Thomas headed up the next pitch (the sixth), which started out going up a nice flake to a bolt. The second bolt was pretty far past that, but eventually Thomas found it. I was pleasantly surprised to find two bolts on the seventh pitch; I thought there was only going to be one. Thomas started to literally jog up the penultimate pitch, “Just so I can say I ran up it.” The pitch had one bolt. This led to me getting the final pitch. It’s an interesting thing to be climbing a pitch and facing a 400 foot fall. Yeah, the climbing is easy, but… zero protection on a 200 foot pitch? Is that really necessary? This isn’t juggy climbing. It’s a slab with small edges. And like I said earlier, the edges aren’t super solid. One of these days, one of those little edges is going to break and someone’s going to go for a massive ride.
Anyway, so I brought Thomas up to the final belay. The info we had said that there’s 40 feet of scrambling up and left to the top. Interesting… The scrambling looked no different from what we’d been doing for the last couple pitches. In fact, it was even a bit steeper. I gave Thomas a quick belay as he climbed to the top, then I tied the rope off, untied, and scrambled up after him. We topped out about three and a half hours after starting the climb.
The views from the top were awesome. In addition to miles of rock extending north and south along the reef from where we were, we could see the La Sal Mountains near Moab off in the distance. We signed the summit register (we were only the 14th party to climb this route since its first ascent in 2003. Interesting. I thought it got climbed more often than that.) and wandered around a bit. There was a cool arch down to the east a nice “zen garden” (as Thomas called it) of trees to the west.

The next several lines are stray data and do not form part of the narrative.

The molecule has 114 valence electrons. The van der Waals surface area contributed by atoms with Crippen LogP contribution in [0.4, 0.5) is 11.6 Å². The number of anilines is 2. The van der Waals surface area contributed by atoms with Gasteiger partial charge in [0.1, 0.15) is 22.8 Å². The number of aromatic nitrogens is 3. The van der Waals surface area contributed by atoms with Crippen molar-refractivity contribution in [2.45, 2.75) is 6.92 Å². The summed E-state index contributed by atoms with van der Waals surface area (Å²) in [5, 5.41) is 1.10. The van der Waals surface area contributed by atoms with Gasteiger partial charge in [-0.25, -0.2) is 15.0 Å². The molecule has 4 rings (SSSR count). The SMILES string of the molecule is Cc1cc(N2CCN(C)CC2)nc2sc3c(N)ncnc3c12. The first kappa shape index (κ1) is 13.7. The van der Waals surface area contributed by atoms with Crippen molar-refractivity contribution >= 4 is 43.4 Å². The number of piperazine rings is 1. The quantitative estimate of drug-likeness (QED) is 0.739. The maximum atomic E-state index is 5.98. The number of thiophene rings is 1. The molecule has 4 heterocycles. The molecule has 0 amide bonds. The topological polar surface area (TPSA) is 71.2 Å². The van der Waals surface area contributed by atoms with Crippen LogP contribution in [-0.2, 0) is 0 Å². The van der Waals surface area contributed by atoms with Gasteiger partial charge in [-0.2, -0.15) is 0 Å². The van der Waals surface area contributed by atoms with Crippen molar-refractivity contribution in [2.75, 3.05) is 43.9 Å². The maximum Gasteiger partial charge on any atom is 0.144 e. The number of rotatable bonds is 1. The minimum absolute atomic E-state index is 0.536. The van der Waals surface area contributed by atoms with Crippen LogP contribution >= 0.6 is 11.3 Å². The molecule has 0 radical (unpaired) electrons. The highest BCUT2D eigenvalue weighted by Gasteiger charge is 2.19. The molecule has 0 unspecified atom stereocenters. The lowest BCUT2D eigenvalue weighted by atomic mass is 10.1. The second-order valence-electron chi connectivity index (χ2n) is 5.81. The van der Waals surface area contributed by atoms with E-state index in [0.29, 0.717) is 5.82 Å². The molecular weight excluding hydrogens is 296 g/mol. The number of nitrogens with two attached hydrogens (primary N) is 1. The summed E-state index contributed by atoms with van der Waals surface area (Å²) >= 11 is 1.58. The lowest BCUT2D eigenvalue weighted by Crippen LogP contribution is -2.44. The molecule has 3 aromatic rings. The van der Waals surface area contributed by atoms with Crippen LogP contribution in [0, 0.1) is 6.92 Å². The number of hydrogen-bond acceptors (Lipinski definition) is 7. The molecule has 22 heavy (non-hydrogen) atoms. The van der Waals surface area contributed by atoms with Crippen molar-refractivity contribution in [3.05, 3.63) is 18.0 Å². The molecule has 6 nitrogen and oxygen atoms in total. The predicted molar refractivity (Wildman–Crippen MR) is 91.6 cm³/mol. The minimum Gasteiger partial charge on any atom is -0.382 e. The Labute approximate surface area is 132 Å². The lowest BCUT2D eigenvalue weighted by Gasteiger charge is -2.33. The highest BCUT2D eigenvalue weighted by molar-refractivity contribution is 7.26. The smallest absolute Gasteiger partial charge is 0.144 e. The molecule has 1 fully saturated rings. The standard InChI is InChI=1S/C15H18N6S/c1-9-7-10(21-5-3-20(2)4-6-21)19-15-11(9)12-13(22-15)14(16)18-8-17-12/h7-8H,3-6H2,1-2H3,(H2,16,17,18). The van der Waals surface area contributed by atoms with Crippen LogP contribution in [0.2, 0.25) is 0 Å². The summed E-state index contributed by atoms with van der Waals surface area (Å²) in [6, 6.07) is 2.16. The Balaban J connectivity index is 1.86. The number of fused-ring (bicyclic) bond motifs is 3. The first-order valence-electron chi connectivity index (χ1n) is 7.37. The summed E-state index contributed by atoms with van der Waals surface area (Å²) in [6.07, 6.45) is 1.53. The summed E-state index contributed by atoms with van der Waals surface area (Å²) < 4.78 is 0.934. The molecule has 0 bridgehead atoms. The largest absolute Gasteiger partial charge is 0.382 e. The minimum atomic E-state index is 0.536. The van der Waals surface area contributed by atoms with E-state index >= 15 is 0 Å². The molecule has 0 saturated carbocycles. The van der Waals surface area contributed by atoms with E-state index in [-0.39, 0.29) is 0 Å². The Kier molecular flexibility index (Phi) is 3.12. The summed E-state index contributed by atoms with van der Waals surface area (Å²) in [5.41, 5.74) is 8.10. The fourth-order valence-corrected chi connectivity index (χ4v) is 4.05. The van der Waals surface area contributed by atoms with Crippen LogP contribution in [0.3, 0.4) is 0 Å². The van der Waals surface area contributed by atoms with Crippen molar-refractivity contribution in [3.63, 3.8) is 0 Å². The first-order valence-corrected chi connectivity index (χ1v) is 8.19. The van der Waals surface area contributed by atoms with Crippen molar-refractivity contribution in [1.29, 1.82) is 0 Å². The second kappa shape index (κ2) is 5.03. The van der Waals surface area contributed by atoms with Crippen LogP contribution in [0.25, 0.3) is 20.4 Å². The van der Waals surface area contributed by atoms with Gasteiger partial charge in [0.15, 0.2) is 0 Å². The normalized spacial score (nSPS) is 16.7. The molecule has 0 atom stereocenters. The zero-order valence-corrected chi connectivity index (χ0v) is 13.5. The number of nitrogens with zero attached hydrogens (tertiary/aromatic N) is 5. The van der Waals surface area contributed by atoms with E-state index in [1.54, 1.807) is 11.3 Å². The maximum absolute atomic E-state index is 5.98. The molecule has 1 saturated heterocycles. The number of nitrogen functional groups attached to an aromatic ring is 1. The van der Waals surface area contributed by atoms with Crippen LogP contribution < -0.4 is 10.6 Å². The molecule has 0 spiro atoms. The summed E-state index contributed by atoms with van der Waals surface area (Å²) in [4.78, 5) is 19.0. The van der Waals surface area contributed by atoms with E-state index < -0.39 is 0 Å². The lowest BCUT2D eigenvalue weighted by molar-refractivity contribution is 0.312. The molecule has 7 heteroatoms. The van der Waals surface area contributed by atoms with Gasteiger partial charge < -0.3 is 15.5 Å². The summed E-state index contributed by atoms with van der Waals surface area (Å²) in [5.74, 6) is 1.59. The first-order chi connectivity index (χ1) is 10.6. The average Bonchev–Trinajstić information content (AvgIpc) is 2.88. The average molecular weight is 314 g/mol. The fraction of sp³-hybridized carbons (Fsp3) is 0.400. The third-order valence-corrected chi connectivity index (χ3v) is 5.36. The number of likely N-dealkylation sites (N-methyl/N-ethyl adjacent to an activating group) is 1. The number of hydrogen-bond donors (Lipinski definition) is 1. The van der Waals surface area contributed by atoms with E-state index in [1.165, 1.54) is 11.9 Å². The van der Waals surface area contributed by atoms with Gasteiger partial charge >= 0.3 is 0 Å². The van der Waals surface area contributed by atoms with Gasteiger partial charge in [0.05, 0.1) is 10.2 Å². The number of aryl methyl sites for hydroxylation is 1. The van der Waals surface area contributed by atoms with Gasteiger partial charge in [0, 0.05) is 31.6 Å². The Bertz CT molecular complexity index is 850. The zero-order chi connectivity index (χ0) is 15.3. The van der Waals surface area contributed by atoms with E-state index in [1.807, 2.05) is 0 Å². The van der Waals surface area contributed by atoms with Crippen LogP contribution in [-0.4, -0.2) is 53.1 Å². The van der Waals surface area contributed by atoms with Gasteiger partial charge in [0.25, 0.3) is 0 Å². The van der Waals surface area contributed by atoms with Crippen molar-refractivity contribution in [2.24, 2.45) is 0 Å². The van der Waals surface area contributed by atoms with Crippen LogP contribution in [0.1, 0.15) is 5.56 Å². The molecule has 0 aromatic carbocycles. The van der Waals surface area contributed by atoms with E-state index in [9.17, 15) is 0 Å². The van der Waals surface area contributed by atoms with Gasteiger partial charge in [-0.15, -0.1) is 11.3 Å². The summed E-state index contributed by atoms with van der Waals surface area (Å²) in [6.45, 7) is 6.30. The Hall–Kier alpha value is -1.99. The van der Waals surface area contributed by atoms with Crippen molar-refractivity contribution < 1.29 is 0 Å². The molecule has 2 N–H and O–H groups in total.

After spending about 15 minutes on top, it was time to get going. I down climbed/scrambled back down to the anchor and Thomas followed suit. The ensuing 8 rappels (one down each pitch to the bottom of pitch 3, then one 200′ rappel to the bottom of the canyon) took us about an hour and a half and were relatively uneventful. We were surprised to find a patch of snow at the bottom. I wonder how much snow there is here in high winter?
From where we ended up at the bottom of rappels, there is a 20 foot piece of rope connected to a bolt. It makes for a nice hand line while down climbing the tricky section. Another tricky move around a corner and a few more minutes of scrambling bring you back to the start of the route.
The rest of the walk back to the car was uneventful, with few things of note. We saw a big piece of petrified wood in the canyon that we didn’t see before. It was just propped up on top of a small boulder. Pretty neat. Also, remember how I mention above that as we were hiking up the canyon, we took the right fork? Well this time we took the left fork (though it’s the right one as you’re facing down the canyon…) and I think it was easier. It was more secure, anyway. And finally, just before we made it back to the car we stumbled upon a couple small knolls total covered with small pieces of red jasper. Very cool!
We still had a fair amount of daylight left, so we drove along the reef a bit, then headed north of the interstate to Black Dragon Wash, a very cool, narrow canyon with beautifully sculpted walls and some interesting petroglyphs. With that, the trip was over.
All in all, it was a fantastic day. I didn’t like the way the route was bolted, though. Sure, most climbers probably won’t fall on the 5.0 or 5.3 pitches, but eventually someone will and they’ll get jacked up. What for? In the name of “purity” of ethics? Or in the name of being too cheap to put more bolts in? Either way, I think it’s a shame the route was bolted the way it was. And I’ve bolted on lead, I know it’s a pain to have to drill 10 holes or more on a pitch when you’ve got to find stances to drill from, etc. But it doesn’t take that much time, money, or energy to put, say, 4 bolts in on a 5.3 pitch.
Oh, and I’d call it 5.8 X, not 5.9 R.